If you wish you could feel as empowered, as strong, and as free from fear off your yoga mat as you do on it, this is for you. If you walk down the street or sit in your office or hang out with people and find yourself wishing you could feel less, well, less, this is for you. If you wonder how some people seem to walk through life full of confidence, radiating joy and vibrancy, and wish you could—this is for you.
I woke up one morning, after a dedicated yoga practice of a few months or so—combined with some total health revamping—to a completely bizarre sensation I couldn’t ever remember experiencing before. Ever. It was peace. It was getting out of bed without the feeling of someone’s hands around my throat. It was sitting at my desk in my office and feeling near total calm when a colleague asked me for something or the phone rang. It was walking home from the produce store, in a state of flow and grace—aware of the feeling of my feet connecting to the ground and the breath in my chest. I looked around at all the people around me and thought to myself, “My gawd! Do other people actually feel like this ALL the TIME! Is THIS possible for more than a fleeting moment?”
It was peace; it was a state of no-fear. But it was more than that. It was love. And I don’t mean the romantic kind. I mean the big love, the deeper love, the all-encompassing love that goes far beyond our physical self and exists in and around all of us. I mean that love. (‘Cause as the universe and my best girlfriends are well-aware, I’m no expert in the other kind.) I mean the kind of love that lifts you up from within, that soothes your mind and your cells and your soul.
This is yoga. This is living yoga. This is taking the practice and benefits and bliss of being on our mat OFF our mat. Out into the world. Into our lives. This is unity. Ok, Lindsey, sounds good, sounds grandiose, and just how exactly do we do that?
Oh, there are SO many ways! So many ways. Here are a few:
1. Love your ego. There’s a lot of talk in yoga classes about meeting experiences with equanimity—so that no matter what you are doing or experiencing you are neither self-congratulatory of self-flagellating. This is about going beyond our ego—the part of us we all have, that identifies our being with a limited sense of who we are, and gets all caught up in glory or despair. It’s a beautiful wonderful thing to be able to go beyond that part to the love and peace that exists around it and within us. BUT, we cannot get there, absolutely cannot get there, if we don’t also offer love and compassion to our ego. How we treat one part of ourself is how we treat our whole self. So as you become aware of the self-congratulatory or self-flagellating thoughts while you’re on your mat, don’t disparage them, or get angry with them. Offer them love and kindness. And then let them be on their way.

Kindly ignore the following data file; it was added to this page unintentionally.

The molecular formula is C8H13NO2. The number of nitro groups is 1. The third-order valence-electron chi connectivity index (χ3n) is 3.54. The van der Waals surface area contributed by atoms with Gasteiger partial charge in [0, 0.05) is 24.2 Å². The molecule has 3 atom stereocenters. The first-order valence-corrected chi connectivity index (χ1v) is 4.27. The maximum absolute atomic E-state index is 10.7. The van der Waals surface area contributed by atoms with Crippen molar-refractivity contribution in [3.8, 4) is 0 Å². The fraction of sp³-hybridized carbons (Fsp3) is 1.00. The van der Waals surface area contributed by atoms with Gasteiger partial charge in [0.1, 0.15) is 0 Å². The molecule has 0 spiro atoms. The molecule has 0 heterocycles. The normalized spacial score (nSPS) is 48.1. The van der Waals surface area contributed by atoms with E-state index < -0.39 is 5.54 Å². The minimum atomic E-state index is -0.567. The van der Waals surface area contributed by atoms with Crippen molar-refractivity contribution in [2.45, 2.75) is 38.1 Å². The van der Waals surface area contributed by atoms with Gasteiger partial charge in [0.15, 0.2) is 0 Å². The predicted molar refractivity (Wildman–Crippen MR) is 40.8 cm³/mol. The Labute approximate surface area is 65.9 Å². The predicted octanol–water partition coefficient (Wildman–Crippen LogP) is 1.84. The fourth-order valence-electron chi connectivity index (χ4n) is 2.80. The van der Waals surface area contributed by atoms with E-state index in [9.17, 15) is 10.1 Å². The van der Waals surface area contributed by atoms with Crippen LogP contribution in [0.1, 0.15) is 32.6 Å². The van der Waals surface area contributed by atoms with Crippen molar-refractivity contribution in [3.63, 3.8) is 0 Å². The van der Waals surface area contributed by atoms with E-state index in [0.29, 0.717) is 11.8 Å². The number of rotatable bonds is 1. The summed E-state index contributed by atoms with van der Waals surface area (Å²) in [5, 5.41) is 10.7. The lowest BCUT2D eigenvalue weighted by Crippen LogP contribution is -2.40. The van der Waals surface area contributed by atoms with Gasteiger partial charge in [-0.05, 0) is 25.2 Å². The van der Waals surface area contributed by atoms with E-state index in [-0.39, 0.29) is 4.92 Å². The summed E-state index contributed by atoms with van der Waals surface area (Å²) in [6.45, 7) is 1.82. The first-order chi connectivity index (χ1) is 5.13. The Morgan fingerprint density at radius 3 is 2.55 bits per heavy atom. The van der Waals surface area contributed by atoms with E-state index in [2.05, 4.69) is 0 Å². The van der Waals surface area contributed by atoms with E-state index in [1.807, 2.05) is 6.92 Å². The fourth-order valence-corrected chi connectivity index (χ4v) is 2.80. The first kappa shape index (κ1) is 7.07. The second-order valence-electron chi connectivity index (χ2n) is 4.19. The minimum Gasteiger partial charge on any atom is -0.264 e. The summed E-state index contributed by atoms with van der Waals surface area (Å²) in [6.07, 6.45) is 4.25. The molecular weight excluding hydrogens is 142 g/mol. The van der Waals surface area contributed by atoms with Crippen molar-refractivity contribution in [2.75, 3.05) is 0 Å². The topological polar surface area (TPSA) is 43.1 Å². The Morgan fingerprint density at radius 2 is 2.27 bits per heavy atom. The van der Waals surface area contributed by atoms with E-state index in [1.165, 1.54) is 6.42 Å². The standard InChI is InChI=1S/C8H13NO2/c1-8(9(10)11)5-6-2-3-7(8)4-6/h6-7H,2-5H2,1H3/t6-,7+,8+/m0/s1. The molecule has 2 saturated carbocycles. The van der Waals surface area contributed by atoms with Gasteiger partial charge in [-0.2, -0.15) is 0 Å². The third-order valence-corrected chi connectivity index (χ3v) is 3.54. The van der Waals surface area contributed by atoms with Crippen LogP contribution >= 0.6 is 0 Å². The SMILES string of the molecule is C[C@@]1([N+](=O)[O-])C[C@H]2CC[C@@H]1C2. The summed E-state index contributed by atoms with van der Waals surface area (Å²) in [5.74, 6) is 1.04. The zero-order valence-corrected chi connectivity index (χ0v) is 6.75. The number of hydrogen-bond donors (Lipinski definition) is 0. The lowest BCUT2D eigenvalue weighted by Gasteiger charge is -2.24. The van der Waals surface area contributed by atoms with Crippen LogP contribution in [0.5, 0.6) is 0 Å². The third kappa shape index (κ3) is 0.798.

2. Breathe. Fear and anxiety and stress are all dependent on an imbalanced nervous system. Our sympathetic nervous system pumps stress hormones like cortisol and adrenaline into our blood stream and our parasympathetic nervous system—the ‘rest and digest’ system—takes a backseat. Study after study has shown that when we deepen our breath, particularly our exhales, we decrease the stress response and increase the rest and digest response. From this place, fear ducks away and love slides into place.
3.Get really mindful. To back away from the fear-based thinking, give your mind something totally innocuous and peace-inducing to think about. Give it something else to be mindful of: the feeling of your feet in your shoes, the sounds around you—or one in particular, the vision in front of you—or a certain lovely aspect of it. Dive into peace. And once you are there, you’re on the path to love.
4. Watch your thoughts. You know how when you’re in meditation, you often watch your thoughts so you can watch them go by, instead of getting caught up in them? The more we do this on our mat, the more we can do this off our mat. And those fear-based thoughts that don’t serve you? You get to choose whether or not to believe them, or give them any attention whatsoever.
5.Mantra. Om Mani Padme Hum is a beautiful mantra, and one I absolutely love. Mantra sadhana teacher Thomas Ashley-Farrand says this about it: “In the Tibetan tradition, it’s used more than any other mantra. It means: The jewel of consciousness has reached the heart’s lotus. When heart and mind are united, anything is possible.”
From fear to love—anything is possible!
[Editor’s note: This is a guest post by liberated living life coach and yoga teacher Lindsey Lewis, founder of www.libreliving.com.]